10 April 2013

Eremitical Life: Ecclesiality vs Individualistic Devotional Acts

[[Dear Sister Laurel, in your post on reservation of Eucharist you used the term "ecclesial" with regard to an "ecclesial vocation" differently than I have heard you do in the past. You therefore also seemed to me to be saying that the reservation of Eucharist functioned ecclesially for canonical hermits and CV's and anti-ecclesially for anyone taking Eucharist home as part of an individualistic devotional act. Can you say more about these two aspects of your post? Thank you.]]

Really excellent points and question! I think you must be referring first of all to my comment that the Eucharist must never become detached or separated off from the communal event which gives it meaning and that CV's and canonical hermits are generally sufficiently cognizant of the "ecclesiality" of their vocation to be aware of this danger. Please see Reservation of Eucharist by Hermits. (In the rest of this post I will speak only of canonical hermits, not CV's.) I think you are correct that I have not spoken of "ecclesial vocations" in quite this sense before although I believe it has been implicit in what I have said in the past. It has also been more explicitly approached in posts on the increased institutionalization of the eremitical vocation, the theology of Peter Damian and the nature of the hermit as "ecclesiola", and so forth. It is probably St Peter Damian's theology that most influences me here. As I wrote before while quoting him:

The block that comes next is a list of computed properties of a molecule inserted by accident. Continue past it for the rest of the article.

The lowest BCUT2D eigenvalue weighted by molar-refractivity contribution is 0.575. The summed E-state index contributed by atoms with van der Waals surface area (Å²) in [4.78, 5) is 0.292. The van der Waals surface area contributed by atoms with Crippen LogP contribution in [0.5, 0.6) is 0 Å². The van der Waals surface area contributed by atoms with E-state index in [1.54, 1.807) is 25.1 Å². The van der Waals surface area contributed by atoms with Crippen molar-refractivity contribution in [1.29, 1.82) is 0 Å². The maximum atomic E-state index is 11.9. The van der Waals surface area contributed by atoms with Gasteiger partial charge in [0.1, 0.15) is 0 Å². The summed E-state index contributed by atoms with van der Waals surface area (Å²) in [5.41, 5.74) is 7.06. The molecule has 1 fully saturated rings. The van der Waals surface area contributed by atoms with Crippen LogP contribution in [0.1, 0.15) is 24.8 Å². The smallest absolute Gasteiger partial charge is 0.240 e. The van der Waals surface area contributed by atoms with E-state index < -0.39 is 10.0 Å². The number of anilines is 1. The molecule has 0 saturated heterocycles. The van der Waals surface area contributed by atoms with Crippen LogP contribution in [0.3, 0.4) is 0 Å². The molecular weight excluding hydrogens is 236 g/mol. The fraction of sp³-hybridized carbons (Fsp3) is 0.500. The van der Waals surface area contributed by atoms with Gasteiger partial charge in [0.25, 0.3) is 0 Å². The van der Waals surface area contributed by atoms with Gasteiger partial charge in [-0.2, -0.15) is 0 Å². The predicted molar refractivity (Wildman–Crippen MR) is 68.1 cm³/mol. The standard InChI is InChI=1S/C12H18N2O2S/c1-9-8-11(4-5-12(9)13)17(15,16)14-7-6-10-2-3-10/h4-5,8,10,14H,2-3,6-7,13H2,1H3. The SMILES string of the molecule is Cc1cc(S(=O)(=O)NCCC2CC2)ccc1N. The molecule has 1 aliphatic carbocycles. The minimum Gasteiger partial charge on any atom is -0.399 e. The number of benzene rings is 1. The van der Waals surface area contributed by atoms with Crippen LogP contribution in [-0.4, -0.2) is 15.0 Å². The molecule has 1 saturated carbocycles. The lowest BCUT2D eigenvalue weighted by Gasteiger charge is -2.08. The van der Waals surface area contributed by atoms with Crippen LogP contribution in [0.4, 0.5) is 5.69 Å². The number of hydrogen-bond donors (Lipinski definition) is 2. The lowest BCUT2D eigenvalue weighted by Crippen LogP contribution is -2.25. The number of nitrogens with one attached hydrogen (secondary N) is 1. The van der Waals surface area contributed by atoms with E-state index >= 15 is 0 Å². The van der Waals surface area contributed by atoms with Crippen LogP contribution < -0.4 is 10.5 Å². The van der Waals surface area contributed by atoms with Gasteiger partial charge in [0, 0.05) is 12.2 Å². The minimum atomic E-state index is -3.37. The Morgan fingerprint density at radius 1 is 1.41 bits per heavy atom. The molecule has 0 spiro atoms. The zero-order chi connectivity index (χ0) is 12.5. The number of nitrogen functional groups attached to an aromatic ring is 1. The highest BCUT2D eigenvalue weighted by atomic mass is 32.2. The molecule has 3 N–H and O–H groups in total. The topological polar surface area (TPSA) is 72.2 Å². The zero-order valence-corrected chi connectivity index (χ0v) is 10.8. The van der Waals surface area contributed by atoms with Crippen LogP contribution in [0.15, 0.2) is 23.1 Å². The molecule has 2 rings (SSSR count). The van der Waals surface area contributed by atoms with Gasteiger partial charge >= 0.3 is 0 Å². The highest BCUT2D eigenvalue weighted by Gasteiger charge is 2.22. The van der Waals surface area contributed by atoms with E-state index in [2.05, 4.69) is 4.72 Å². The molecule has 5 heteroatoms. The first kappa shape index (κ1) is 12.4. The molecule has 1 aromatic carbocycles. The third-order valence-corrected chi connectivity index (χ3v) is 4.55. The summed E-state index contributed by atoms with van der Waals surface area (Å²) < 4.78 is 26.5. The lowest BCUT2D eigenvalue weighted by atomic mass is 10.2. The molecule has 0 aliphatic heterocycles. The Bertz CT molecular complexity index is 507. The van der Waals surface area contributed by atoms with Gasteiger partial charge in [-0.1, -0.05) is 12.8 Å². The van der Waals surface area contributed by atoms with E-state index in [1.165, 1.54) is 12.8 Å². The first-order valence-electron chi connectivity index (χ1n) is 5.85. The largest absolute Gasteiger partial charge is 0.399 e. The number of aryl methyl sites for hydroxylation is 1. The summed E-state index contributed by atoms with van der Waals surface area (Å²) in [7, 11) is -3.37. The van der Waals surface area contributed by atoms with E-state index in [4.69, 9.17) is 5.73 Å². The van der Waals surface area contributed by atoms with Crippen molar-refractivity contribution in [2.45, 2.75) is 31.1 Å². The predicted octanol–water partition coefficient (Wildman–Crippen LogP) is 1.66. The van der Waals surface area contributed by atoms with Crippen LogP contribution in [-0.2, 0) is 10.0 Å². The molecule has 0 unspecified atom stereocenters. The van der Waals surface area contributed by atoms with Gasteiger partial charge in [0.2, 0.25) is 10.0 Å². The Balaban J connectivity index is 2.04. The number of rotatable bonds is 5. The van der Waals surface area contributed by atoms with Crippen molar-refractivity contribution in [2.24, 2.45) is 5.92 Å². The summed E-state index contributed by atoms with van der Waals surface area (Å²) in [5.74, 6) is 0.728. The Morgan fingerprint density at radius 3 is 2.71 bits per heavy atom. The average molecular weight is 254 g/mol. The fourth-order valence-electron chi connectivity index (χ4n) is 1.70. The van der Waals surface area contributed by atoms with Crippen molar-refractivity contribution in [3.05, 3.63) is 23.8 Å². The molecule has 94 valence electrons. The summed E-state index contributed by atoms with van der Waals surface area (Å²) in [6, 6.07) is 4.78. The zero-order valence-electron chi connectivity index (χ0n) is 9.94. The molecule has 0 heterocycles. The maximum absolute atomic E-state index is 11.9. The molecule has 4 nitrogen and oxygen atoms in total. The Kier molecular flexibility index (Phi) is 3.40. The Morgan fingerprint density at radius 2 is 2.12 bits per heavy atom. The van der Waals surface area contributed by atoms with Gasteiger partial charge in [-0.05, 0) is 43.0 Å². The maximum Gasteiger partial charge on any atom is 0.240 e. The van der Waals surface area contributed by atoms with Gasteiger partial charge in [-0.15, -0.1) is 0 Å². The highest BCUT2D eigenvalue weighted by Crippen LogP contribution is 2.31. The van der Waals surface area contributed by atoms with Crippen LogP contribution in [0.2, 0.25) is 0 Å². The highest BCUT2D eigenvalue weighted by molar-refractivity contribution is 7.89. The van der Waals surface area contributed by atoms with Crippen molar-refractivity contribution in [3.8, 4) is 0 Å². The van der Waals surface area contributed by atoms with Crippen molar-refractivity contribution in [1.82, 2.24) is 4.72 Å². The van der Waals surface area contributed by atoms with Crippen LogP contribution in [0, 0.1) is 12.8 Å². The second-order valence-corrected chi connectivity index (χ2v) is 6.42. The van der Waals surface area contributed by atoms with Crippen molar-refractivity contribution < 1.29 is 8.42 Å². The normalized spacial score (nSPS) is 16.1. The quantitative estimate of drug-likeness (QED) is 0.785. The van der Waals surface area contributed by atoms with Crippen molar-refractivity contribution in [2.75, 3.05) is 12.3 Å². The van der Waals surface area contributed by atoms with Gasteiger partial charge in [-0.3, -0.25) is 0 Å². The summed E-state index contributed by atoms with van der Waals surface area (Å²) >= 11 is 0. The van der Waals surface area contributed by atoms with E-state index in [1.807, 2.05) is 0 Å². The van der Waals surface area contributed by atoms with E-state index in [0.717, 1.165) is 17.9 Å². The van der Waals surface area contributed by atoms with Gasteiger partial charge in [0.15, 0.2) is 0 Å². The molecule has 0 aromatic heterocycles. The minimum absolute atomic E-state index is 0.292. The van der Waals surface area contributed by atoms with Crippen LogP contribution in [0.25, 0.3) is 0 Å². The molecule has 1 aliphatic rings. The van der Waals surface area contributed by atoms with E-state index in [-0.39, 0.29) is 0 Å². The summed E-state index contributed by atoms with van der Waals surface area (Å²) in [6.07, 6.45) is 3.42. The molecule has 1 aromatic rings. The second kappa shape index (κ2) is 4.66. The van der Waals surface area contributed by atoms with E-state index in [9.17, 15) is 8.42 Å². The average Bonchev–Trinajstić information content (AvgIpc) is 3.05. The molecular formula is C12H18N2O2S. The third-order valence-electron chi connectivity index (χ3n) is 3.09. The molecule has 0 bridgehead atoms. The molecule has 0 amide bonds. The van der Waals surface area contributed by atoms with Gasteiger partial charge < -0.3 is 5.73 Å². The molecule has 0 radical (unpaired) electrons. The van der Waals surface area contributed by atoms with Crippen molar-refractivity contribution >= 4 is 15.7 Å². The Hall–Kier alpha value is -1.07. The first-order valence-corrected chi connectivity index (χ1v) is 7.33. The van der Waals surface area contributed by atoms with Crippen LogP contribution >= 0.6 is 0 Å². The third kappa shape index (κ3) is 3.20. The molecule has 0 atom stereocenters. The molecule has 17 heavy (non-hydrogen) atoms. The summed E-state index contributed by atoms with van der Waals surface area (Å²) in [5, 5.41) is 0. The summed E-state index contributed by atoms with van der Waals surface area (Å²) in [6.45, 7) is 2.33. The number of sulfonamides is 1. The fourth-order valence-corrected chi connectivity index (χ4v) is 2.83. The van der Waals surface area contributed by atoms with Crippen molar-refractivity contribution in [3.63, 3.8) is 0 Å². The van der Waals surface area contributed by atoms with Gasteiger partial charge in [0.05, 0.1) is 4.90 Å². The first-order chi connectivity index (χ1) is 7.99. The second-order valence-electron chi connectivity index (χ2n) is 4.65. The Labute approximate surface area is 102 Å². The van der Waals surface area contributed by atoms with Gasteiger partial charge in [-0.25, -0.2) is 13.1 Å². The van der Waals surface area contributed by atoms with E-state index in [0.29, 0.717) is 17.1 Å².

[[. . . Hermits know him best for a few of his letters, but especially #28, "Dominus Vobiscum". Written to Leo of Sitria, letter #28 explores the relation of the hermit to the whole church and speaks of a solitary as an ecclesiola, or little church. Damian had been asked if it was proper to recite lines like "The Lord Be With you" when the hermit was the only one present at liturgy. The result was this letter which explains how the church is wholly present in all of her members, both together and individually. He writes:

The Church of Christ is united in all her parts by the bond of love, so that she is both one in many members and mystically whole in each member. And so we see that the entire universal Church is correctly called the one and only bride of Christ, while each chosen soul, by virtue of the sacramental mysteries, is considered fully the Church. . . .From all the aforementioned it is clear that, because the whole Church can be found in one individual person and the Church itself is called a virgin, Holy Church is both one in all its members and complete in each of them. It is truly simple among many through the unity of faith and multiple in each individual through the bond of love and various charismatic gifts, because all are from one and all are one.